A senior United Nations official expelled from Burma this week warned on Wednesday that a “more volatile situation” lay ahead if the country’s military regime refused to recognise that recent mass protests stemmed from common people’s anger over economic woes.

In an interview with the Financial Times, Charles Petrie, who until his expulsion on Tuesday was the most senior UN official in Rangoon, warned that without substantive reforms the Burmese junta could be forced to resort to greater repression to keep control over a restive population.

“It’s very dangerous for the regime not to understand the grievances that people expressed on the streets,” Mr Petrie said. “People came out [to demonstrate] because the pain they are feeling is too much – they are suffering.”

The regime’s refusal to acknowledge these fundamental grievances, and continued repression, were “a pretty bad cocktail”, he said. “It creates the conditions for an even more volatile situation, which the regime will only be able to contain by increasing violence and intimidation.”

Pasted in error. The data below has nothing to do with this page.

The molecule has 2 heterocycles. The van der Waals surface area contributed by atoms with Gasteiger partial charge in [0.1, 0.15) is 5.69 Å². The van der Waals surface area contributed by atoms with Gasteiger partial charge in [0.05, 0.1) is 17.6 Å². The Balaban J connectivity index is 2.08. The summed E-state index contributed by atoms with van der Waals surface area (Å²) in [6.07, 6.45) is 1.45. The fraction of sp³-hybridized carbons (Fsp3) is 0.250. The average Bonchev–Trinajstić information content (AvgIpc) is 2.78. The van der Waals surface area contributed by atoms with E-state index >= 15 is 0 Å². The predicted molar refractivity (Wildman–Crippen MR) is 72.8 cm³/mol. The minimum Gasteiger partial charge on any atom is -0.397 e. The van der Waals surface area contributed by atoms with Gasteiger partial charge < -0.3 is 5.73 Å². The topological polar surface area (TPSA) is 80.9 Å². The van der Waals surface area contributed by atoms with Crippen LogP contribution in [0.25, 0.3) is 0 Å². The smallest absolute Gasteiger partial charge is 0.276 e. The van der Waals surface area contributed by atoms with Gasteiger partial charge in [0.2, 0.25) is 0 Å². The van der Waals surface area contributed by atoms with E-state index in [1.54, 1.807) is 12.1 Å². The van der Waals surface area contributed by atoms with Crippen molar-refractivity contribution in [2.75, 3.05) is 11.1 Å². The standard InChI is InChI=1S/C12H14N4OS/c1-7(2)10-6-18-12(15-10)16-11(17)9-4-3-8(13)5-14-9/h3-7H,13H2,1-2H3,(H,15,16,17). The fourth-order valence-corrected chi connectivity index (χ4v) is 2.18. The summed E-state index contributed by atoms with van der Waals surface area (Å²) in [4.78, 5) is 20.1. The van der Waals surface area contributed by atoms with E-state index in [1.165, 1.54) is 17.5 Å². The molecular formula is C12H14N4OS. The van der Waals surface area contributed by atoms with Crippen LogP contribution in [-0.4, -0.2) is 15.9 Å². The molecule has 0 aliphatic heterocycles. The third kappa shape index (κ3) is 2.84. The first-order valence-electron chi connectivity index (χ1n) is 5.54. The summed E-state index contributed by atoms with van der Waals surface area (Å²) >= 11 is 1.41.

Burma’s military rulers stunned the international community last month when they abruptly announced that they were ejecting Mr Petrie. The move followed the release of a statement by the UN country team in which it said the September protests reflected widespread frustration “at the everyday struggle to meet basic needs” and called for the junta to address a “deteriorating humanitarian situation”.

The generals – who have characterised the mass protests as a CIA plot to overthrow them – accused Mr Petrie, who was the UN humanitarian co-ordinator and Development Programme representative, of “acting beyond his capacity by issuing a statement that harms [Burma’s] reputation”.

Mr Petrie, who was granted a month to leave to ensure an “orderly transition”, said the move against him was part of the regime’s broader campaign to harass its critics and browbeat the local population.

“My expulsion is part of the intimidation,” he said.

Mr Petrie’s comments came as the military toughened its stance towards its domestic and international critics, after making a few conciliatory gestures following the global outcry at their suppression of the protests.

On Monday Brig-Gen Kyaw Hsan, information minister, rejected calls by Ibrahim Gambari, the UN special envoy for Burma, for the regime to engage in a dialogue with Aung San Suu Kyi, the Nobel Prize-winning democracy advocate, on a new constitution.

In a rare press conference, the minister said the regime was moving ahead and did not need “assistance and advice from other persons”.